The Internal Revenue Service (IRS) has historically taken the position that severance payments are subject to payroll taxes. This position was supported by a 2008 decision from the U.S. Court of Appeals for the Federal Circuit in CSX Corp. v. United States (518 F.3d 1328). However, in the Sixth Circuit, the IRS position may change. Recently, the Sixth Circuit Court of Appeals affirmed a district court decision in U.S. v. Quality Stores, Inc. (No. 10-1563), holding that severance payments made to employees upon terminating their employment involuntarily because of business cessation, are not subject to Federal Insurance Contributions Act (FICA) taxes.

Quality Stores Inc. was seeking a refund of more than $1 million in FICA taxes it paid with regard to severance payments. The bankruptcy court and the district court both held that the payments were not subject to tax (40 DTR K-1, 3/3/10). The Sixth Circuit determined that the severance payments at issue qualified as supplemental unemployment compensation benefits (SUB) under Code Sec. 3402(o), which treats certain nonwage payments as if they were wages for income tax withholding purposes. Determining whether SUB payments constitute “wages” under FICA is complicated because the FICA statute and Treasury Department regulations do not address the issue.

For FICA or Federal Unemployment Tax Act (FUTA) purposes, SUB pay is defined solely through a series of administrative pronouncements published by the IRS. In Revenue Ruling 90-72, 1990-2 CB 211, the IRS asserted that the definition of SUB pay merits under Code Section 3402(o) is not applicable for FICA or FUTA purposes. The Revenue Ruling, which relies on a position first articulated in Revenue Ruling 56-249, 1956-1 CB 488, indicates that, to be exempt from FICA, SUBs must meet a number of unique conditions. For example, weekly benefits must be payable based on state unemployment benefits, or other compensation allowable under state laws.

The Court found that the Revenue Rulings relied on by the IRS to determine that the payments were subject to FICA were inconsistent with the intent of Congress. In Code Section 3402 and FICA, the definition of “wages” is almost identical. Under Code Section 3402(o), SUB payments generally are defined as amounts paid to the employee under the employer’s plan because of involuntary separation resulting from a reduction in force or similar condition that is included in the employee’s gross income.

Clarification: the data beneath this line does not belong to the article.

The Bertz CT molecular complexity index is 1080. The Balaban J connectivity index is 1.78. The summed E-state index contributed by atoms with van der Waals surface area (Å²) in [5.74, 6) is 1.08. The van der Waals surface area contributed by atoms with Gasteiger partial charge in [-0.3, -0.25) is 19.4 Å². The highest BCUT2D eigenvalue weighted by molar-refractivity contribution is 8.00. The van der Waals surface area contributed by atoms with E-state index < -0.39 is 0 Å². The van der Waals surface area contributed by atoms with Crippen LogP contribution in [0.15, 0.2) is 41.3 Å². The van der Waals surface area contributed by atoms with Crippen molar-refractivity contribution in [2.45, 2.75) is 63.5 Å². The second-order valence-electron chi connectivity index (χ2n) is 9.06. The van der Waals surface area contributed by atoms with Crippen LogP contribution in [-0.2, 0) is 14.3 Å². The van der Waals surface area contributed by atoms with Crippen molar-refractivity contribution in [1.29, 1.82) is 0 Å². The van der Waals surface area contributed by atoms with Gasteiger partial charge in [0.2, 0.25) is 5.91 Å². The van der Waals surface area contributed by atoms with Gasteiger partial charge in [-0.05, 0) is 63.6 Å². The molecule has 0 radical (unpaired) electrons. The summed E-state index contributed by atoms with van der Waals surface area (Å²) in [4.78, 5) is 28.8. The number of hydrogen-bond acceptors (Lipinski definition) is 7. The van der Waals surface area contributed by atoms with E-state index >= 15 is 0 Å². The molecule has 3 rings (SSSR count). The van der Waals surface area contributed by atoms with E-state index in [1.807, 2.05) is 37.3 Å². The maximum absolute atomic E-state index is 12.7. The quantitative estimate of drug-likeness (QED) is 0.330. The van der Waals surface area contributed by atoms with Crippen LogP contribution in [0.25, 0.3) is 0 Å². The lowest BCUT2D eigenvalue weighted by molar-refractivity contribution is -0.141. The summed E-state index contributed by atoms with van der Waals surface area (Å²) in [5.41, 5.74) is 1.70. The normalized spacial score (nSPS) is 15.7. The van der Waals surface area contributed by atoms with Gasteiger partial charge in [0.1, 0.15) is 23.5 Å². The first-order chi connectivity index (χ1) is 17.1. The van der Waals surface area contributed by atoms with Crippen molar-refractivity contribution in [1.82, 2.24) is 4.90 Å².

In CSX in 2008, the Court of Appeals for the Federal Circuit reversed the Court of Federal Claims and held that the severance pay involved in the taxpayer’s various downsizing programs was subject to FICA. In a decision that created a split between Circuits, the Sixth Circuit Court of Appeals in Quality Stores expressly rejected the Federal Circuit’s holding in CSX that the payments were dismissal pay subject to tax (45 DTR K-1, 3/7/08). Accordingly, the Sixth Circuit allowed a refund of over $1 million in employer and employee FICA taxes paid on the severance payments.

Depending upon the result if the Sixth Circuit’s decision is appealed, this precedent may allow taxpayers in the Sixth Circuit to obtain refunds for FICA taxes paid on similar severance payments. Because the Sixth Circuit’s decision conflicts with the Federal Circuit’s holding in CSX, the Supreme Court could ultimately resolve the conflict between the circuits by making a determination as to whether severance payments are subject to FICA. If the IRS continues to pursue the Quality Stores matter, it could attempt to appeal the current case to the United States Supreme Court. Alternatively, the IRS may ask for a rehearing of the case in the Sixth Circuit. If the decision is not appealed, employers located in Kentucky, Michigan, Ohio and Tennessee (states in the Sixth Circuit) should be able to successfully pursue refund claims for FICA taxes paid on severance payments. Moreover, the ultimate decision in this matter could impact current compliance requirements, which present a separate issue for employers to consider with respect to future severance payments. Until there is a final decision, taxpayers generally are well advised to comply with IRS guidelines, but to preserve their rights through protective refund claims.

Downsizing is a fact of life in today’s challenging business environment and often results in severance payments to departing workers. This new decision could give companies that made such payments an opportunity to recover FICA taxes paid on the severance payments. However, any such refund claims must be filed within the applicable statute of limitations. For many taxpayers that have significant potential recoveries, protective refund claims should be considered as quickly as possible to avoid expiring limitations periods.